Are politicians now more willing to stick their necks out on personal indiscretions? The proliferation of ‘sex tapes’ involving netas would suggest so

POLITICS in India is a difficult, often nasty business. Even so, our netas have much to be grateful for plying their trade in India. Unlike in the West, where stings and investigations about the sexual escapades of leading political figures (including presidents) and their other betrayals is commonplace, in India the media is still restrained in such coverage. The general attitude being that these matters are too personal and so long as it doesn’t impinge on the neta’s politics or his/her work, it’s ok

I have a feeling this maybe fraying, not so much perhaps because media is pushing the boundaries on the salacious, rather because our netas are pushing their boundaries. In the last few months, we’ve had a spate of reports of the activities of assorted netas. Some of them for god knows what reason, got themselves taped indulging in the act. Call it the ultimate selfie?

Or does it suggest something else? The willingness to stretch their neck out and take a risk knowing full well that exposure could be fatal to a career in public life?

Our cover story segment reflects some of these issues and dilemmas. But it’s also about netas of yesteryear, revolutionaries, thinkers, idealists who had relationships that everybody knew about but were never commented on. Hari Mohan Mishra notes that they include people like JP, Lohia and George Fernandes, people of considerable standing in public life.

At another extreme are philanderers like ND Tiwari who was undone by his former girlfriend; or Amarmani Tripathi sentenced to life in prison for being complicit in the murder of his mistress Madhumita Shukla. Then there’s Gopal Kanda. The list is pretty long and could easily be compiled into a political rogue’s gallery.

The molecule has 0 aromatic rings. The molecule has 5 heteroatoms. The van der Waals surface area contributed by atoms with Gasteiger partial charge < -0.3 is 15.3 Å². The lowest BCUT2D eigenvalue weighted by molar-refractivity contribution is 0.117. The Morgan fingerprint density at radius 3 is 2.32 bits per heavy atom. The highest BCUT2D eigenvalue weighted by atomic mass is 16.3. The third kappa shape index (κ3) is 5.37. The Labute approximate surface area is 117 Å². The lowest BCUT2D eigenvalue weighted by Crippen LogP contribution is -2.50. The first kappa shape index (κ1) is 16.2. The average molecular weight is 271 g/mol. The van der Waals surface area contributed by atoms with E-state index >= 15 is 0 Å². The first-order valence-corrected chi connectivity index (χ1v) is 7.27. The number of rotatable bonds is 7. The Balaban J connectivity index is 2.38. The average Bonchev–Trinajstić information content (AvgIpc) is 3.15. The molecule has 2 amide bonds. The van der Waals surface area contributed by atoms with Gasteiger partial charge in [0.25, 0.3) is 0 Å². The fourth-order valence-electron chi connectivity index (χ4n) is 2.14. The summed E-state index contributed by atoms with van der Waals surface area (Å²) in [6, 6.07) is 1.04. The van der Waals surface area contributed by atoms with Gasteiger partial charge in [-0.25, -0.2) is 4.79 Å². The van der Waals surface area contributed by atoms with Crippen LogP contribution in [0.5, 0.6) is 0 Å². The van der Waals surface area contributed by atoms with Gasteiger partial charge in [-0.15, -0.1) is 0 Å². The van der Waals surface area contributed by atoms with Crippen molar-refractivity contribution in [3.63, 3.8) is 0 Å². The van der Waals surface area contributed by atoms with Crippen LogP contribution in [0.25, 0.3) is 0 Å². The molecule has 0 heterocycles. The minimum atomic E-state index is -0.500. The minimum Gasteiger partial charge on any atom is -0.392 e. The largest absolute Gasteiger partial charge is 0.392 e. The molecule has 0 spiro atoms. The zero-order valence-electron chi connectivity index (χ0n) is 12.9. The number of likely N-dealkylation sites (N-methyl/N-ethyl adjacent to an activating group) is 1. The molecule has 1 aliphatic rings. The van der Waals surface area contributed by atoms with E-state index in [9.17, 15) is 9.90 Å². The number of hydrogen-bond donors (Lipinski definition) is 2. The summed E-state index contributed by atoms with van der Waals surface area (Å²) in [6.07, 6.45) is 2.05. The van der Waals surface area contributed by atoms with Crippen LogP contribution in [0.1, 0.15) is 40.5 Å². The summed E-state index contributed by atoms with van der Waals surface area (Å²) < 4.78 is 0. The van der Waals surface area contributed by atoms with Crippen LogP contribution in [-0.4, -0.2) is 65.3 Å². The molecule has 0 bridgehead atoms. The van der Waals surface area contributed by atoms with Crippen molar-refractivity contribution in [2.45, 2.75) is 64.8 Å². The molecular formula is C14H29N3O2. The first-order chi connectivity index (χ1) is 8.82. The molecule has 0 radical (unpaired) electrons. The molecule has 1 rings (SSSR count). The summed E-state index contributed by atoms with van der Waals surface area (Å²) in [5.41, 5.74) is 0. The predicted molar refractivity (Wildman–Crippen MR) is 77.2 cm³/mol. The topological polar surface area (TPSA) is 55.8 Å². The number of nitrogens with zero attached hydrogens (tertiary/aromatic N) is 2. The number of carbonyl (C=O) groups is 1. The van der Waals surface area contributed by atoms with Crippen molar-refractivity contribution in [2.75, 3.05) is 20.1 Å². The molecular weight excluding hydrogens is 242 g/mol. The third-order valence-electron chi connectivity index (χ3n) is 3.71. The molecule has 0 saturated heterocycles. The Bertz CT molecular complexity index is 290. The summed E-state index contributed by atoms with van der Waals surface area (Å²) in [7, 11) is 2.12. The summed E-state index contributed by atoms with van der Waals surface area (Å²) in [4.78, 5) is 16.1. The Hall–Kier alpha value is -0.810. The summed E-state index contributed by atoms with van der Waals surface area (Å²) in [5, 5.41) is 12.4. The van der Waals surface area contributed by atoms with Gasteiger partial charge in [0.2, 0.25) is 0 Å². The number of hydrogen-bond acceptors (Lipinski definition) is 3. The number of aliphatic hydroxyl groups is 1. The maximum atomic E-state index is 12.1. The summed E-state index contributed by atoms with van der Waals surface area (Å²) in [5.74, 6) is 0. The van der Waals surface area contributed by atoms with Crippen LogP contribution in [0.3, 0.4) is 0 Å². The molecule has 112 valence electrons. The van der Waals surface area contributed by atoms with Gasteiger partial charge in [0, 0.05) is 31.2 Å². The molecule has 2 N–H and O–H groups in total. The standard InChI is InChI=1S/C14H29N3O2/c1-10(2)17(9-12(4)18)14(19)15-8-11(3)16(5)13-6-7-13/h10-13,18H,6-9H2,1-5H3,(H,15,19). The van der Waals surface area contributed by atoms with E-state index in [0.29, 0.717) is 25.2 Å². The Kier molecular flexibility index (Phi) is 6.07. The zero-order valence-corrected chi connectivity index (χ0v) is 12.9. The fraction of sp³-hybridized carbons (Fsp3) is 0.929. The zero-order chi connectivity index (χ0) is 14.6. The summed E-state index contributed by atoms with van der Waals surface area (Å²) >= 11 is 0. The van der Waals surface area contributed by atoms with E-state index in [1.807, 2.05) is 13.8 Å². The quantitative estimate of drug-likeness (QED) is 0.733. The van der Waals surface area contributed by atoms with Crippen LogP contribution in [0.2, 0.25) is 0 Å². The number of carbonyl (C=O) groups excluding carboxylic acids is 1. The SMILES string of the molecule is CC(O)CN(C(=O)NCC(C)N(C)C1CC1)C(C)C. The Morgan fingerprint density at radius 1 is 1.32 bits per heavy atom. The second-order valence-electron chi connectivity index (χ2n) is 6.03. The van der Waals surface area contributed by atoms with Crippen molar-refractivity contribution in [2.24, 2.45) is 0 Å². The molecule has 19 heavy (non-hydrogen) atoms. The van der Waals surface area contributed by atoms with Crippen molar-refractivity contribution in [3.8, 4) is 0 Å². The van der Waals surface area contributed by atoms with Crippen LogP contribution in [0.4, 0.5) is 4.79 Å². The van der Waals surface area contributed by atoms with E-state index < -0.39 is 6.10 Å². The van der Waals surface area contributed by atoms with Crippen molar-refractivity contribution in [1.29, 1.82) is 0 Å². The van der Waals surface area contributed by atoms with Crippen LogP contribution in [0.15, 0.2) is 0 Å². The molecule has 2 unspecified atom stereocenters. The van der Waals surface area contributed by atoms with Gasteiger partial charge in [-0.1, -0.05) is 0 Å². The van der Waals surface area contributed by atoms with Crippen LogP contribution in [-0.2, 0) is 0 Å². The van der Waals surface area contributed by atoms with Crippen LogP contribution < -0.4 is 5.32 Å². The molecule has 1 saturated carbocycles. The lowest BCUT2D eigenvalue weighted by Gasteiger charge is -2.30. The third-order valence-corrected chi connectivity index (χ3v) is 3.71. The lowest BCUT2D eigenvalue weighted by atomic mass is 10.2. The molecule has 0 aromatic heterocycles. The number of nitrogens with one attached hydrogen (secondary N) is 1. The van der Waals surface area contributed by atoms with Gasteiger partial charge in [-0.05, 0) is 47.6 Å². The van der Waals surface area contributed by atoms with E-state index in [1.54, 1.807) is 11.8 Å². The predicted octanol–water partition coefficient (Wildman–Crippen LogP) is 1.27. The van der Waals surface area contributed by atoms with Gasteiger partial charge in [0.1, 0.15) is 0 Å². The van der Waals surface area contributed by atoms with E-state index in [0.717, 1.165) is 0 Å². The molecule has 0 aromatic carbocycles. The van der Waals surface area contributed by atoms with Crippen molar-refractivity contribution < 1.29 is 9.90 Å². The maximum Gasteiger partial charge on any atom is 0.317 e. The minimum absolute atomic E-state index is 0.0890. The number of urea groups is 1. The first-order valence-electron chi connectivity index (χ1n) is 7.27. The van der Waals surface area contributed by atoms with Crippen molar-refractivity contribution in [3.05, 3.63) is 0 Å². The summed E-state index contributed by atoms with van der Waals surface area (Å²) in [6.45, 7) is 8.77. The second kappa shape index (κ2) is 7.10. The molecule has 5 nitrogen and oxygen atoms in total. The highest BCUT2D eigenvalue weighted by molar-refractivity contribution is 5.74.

We return to two “favourite” states, UP and Punjab, favourite because both are heading for elections next year, and the results there could be pivotal to the fortunes of the central government. Readers will recall our UP opinion poll, results of which were carried in the last issue of Parliamentarian, which were widely published featuring in as many as 35 news publications

across languages.

Sharad Gupta filed the report on UP, leveraging his home state advantage to assess the Yadav Mahayudh. In a companion piece, he travelled across Punjab to assess the public mood and came away convinced that AAP is on a roll.

In the season of Gandhi, RC Rajamani has filed a story on the Forgotten Gandhian, Lal Bahadur Shastri who shares his birthday with the Father of the Nation. Wonder how many of you know that?

With Uri in the public mind, Surya Gangadharan probes the government’s recent moves on Balochistan, on naming and shaming Pakistan in world fora, and explores the military option.

In Entertainment, Aseem Chakravarthy looks at the phenomenon of Deepika Padukone, the actress with a little over eight years behind her who carries a film on her shoulders and gets paid, well if not as much as Salman

Khan, as much as she thinks she should be paid. She’s not alone: Kangana Ranaut, Priyanka Chopra and a slew of other heroines are also moving into the Deepika bracket although to be fair, the trend was actually set in the 1970s by Rekha, Shabana Azmi, Rakhee and others.

Our web edition has been refurbished and I would urge you all to visit it regularly. Over the course of the next few months, we will be doing a lot more on the digital edition besides coming out with some new, interesting and niche publications in print and on the web. As always, happy reading.


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